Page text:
As Microsoft noted during its Oct. 6 press event, Windows 10 is becoming increasingly popular, running on millions of corporate computers around the world. HoloLens is built on Windows 10, which will make it easier for corporate developers to build apps. The Windows 10 integration also means people will feel at home with the software built into HoloLens, flattening the learning curve. Windows 10 is a key ingredient to HoloLens’ success.

The Developmental Possibilities Are Many

Microsoft’s decision to open HoloLens to developers was a smart one. To be successful, HoloLens needs a slew of enterprise-focused apps that meet the needs of corporate customers. Thanks to the development device coming to Windows partners, there’s a good chance that several useful, enterprise-focused apps will be in the market in the coming year.

Users Don’t Lose Sight of Their Environment

One of the nice things about HoloLens is that it places holograms over the user’s external environment. So, rather than bring people into a virtual world that is completely computer-generated, HoloLens places visual elements atop the standard environment. That makes for a more feature-rich and appealing experience for enterprise users who need to be aware of their surroundings while working.

A Better Way to Communicate?

Communication is central to the HoloLens experience. Microsoft hopes to deliver better communications by making it easy for users to have video conferences. Chances are, that integration will come via platforms such as Skype and third-party apps. Regardless, HoloLens promises a new way to communicate with others that so far has not been accomplished through the same technological method.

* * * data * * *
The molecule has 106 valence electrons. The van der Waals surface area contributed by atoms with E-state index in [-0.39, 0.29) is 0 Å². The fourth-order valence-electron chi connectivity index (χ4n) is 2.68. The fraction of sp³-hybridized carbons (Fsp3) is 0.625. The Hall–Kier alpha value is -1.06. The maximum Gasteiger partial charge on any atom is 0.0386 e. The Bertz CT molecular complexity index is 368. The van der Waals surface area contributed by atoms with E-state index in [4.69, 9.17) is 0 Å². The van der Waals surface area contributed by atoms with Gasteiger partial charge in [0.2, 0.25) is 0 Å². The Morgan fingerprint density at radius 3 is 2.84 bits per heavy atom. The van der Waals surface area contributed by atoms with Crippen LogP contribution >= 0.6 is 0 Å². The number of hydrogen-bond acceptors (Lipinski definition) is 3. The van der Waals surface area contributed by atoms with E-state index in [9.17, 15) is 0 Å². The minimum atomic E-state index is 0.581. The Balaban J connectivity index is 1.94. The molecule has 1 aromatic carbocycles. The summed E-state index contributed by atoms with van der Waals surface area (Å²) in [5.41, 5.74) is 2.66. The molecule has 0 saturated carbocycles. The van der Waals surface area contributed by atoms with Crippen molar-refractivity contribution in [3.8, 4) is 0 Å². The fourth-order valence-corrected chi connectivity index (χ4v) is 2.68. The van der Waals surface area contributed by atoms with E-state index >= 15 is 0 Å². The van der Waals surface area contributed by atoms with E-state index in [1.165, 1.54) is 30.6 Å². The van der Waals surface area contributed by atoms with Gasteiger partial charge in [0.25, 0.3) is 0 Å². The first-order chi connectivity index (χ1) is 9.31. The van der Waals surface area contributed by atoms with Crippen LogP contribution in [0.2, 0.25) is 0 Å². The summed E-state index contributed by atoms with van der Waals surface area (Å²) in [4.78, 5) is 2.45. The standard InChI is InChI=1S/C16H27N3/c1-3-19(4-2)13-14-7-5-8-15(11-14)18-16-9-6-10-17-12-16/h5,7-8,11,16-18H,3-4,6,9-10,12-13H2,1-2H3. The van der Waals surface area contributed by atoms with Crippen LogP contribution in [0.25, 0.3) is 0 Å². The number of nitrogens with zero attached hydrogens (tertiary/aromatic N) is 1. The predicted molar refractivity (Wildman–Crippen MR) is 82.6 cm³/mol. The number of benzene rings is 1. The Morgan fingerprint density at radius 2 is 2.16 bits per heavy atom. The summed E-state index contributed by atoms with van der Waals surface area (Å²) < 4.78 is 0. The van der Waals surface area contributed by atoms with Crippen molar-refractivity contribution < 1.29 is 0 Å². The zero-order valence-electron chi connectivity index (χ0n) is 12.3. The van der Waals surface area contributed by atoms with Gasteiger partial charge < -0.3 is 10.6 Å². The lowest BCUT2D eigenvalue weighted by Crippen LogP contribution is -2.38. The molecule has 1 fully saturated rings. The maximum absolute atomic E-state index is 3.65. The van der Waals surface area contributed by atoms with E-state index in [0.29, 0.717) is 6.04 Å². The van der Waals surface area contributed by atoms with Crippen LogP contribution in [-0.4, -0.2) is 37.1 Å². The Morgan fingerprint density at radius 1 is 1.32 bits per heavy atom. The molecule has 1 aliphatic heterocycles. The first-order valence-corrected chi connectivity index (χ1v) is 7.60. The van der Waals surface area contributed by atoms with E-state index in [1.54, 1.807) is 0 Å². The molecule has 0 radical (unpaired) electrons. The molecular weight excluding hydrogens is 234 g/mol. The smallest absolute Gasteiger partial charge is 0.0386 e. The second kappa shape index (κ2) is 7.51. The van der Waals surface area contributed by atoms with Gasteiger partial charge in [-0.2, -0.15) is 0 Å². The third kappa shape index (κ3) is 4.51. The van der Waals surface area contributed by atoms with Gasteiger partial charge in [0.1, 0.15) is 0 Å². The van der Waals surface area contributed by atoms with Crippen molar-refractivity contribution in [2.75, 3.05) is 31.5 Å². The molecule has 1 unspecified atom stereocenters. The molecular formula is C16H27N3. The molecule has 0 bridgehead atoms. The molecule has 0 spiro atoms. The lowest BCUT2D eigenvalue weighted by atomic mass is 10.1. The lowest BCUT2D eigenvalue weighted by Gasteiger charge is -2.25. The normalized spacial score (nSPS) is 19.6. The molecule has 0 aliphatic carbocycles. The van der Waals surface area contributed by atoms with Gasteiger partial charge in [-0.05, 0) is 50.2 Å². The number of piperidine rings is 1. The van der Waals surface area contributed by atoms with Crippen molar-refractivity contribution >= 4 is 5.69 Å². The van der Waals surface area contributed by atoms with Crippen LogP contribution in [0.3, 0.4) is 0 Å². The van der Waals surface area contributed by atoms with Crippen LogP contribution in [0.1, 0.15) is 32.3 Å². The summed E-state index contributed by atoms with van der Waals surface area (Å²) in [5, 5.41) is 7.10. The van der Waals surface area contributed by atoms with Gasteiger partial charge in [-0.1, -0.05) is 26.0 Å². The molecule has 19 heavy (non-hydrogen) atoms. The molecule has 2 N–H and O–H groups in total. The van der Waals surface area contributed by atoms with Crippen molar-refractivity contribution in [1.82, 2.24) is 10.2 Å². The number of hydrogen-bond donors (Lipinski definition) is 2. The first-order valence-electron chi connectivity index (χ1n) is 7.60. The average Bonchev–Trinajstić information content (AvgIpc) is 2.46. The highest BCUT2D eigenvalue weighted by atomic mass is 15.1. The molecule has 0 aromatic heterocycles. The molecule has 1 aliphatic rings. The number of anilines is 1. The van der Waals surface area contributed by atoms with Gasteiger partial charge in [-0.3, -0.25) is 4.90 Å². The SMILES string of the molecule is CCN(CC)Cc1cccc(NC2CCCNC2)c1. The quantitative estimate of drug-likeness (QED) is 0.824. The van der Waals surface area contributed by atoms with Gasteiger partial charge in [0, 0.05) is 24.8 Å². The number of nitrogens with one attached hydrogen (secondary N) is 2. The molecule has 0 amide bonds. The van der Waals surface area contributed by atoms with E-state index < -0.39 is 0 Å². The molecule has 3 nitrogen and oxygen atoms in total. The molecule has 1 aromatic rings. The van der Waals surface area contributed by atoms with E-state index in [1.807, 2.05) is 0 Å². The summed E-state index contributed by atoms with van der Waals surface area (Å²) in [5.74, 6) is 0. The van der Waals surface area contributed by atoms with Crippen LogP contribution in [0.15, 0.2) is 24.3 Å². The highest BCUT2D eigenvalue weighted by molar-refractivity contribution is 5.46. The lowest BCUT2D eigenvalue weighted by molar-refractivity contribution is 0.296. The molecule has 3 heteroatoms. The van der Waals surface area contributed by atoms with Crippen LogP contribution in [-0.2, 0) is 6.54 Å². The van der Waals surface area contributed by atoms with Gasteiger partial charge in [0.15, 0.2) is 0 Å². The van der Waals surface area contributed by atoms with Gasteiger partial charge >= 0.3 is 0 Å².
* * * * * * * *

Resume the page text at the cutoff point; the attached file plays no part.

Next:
There’s a 3D Modeling Component

HoloLens gives users the ability to see things in 3D, and that could be a major selling point for the enterprise. In the current environment, everything on a computer is in 2D, and so it’s impossible to see scale or how a particular item may look in the real world. With HoloLens, it’s now possible to see a virtual item in all its 3D glory, thanks to the modeling feature.

Integration With 2D Content

HoloLens can also take 2D renderings already constructed on PCs and let users see what they would look like in 3D. The option connects to an app running on Windows 10 PCs and can bring creations to (virtual) life. One can imagine it being used by any kind of device-maker.

There’s a Collaboration Component

Microsoft argues that while HoloLens appears to be a self-contained, personal device at first blush, it’s actually a collaborative product. Microsoft claims the device allows one person wearing HoloLens in a particular area to connect with another and look at the same item at once. Collaboration is critical to the enterprise and is undoubtedly going to be a driving force behind HoloLens’ adoption.

The Price Won’t Scare Off the Enterprise

While the $3,000 price tag on the development edition of Microsoft’s HoloLens seems a bit lofty, the device is designed for the enterprise first. And the corporate world is more than happy to pay $3,000 for a device if it can deliver an appealing experience. There’s no telling whether HoloLens will ultimately be successful, but it won’t be its price that scares off enterprise customers.